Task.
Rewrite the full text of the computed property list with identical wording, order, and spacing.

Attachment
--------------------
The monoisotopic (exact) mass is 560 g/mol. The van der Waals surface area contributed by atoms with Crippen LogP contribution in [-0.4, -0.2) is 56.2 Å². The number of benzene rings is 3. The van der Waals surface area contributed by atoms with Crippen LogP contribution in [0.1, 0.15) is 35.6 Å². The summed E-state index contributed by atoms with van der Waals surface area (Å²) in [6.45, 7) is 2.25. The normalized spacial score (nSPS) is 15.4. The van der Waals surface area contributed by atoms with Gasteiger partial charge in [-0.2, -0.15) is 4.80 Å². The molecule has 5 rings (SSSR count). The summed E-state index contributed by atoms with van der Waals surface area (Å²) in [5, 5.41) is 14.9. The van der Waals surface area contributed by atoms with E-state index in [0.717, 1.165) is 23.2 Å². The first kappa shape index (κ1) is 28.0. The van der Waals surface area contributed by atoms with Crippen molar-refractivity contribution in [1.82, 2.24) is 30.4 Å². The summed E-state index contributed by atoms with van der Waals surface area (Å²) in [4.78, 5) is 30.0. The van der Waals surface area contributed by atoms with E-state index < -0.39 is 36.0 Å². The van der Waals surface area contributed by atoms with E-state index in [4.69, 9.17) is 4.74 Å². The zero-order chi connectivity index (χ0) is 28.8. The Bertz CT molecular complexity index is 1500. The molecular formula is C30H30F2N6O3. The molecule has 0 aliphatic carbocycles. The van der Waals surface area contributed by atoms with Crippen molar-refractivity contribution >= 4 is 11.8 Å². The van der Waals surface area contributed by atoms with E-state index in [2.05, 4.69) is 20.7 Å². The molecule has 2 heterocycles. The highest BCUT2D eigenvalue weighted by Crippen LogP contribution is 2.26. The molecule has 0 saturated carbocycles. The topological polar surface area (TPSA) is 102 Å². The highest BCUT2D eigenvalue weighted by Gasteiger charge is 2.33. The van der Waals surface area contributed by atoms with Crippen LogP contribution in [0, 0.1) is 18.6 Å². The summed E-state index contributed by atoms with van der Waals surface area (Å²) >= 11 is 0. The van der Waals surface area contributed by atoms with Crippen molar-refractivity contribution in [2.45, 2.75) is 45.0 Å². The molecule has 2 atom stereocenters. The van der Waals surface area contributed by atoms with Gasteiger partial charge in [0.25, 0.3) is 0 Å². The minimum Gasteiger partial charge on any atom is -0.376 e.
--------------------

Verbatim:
The monoisotopic (exact) mass is 560 g/mol. The van der Waals surface area contributed by atoms with Crippen LogP contribution in [-0.4, -0.2) is 56.2 Å². The number of benzene rings is 3. The van der Waals surface area contributed by atoms with Crippen LogP contribution in [0.1, 0.15) is 35.6 Å². The summed E-state index contributed by atoms with van der Waals surface area (Å²) in [6.45, 7) is 2.25. The normalized spacial score (nSPS) is 15.4. The van der Waals surface area contributed by atoms with Gasteiger partial charge in [-0.2, -0.15) is 4.80 Å². The molecule has 5 rings (SSSR count). The summed E-state index contributed by atoms with van der Waals surface area (Å²) in [5, 5.41) is 14.9. The van der Waals surface area contributed by atoms with E-state index in [0.717, 1.165) is 23.2 Å². The first kappa shape index (κ1) is 28.0. The van der Waals surface area contributed by atoms with Crippen molar-refractivity contribution in [1.82, 2.24) is 30.4 Å². The summed E-state index contributed by atoms with van der Waals surface area (Å²) in [4.78, 5) is 30.0. The van der Waals surface area contributed by atoms with E-state index < -0.39 is 36.0 Å². The van der Waals surface area contributed by atoms with E-state index in [4.69, 9.17) is 4.74 Å². The zero-order chi connectivity index (χ0) is 28.8. The Bertz CT molecular complexity index is 1500. The molecular formula is C30H30F2N6O3. The molecule has 0 aliphatic carbocycles. The van der Waals surface area contributed by atoms with Crippen molar-refractivity contribution >= 4 is 11.8 Å². The van der Waals surface area contributed by atoms with E-state index in [2.05, 4.69) is 20.7 Å². The molecule has 2 heterocycles. The highest BCUT2D eigenvalue weighted by Crippen LogP contribution is 2.26. The molecule has 0 saturated carbocycles. The topological polar surface area (TPSA) is 102 Å². The highest BCUT2D eigenvalue weighted by Gasteiger charge is 2.33. The van der Waals surface area contributed by atoms with Crippen LogP contribution in [0, 0.1) is 18.6 Å². The summed E-state index contributed by atoms with van der Waals surface area (Å²) >= 11 is 0. The van der Waals surface area contributed by atoms with Crippen molar-refractivity contribution in [2.45, 2.75) is 45.0 Å². The molecule has 2 atom stereocenters. The van der Waals surface area contributed by atoms with Gasteiger partial charge in [0.25, 0.3) is 0 Å². The minimum Gasteiger partial charge on any atom is -0.376 e.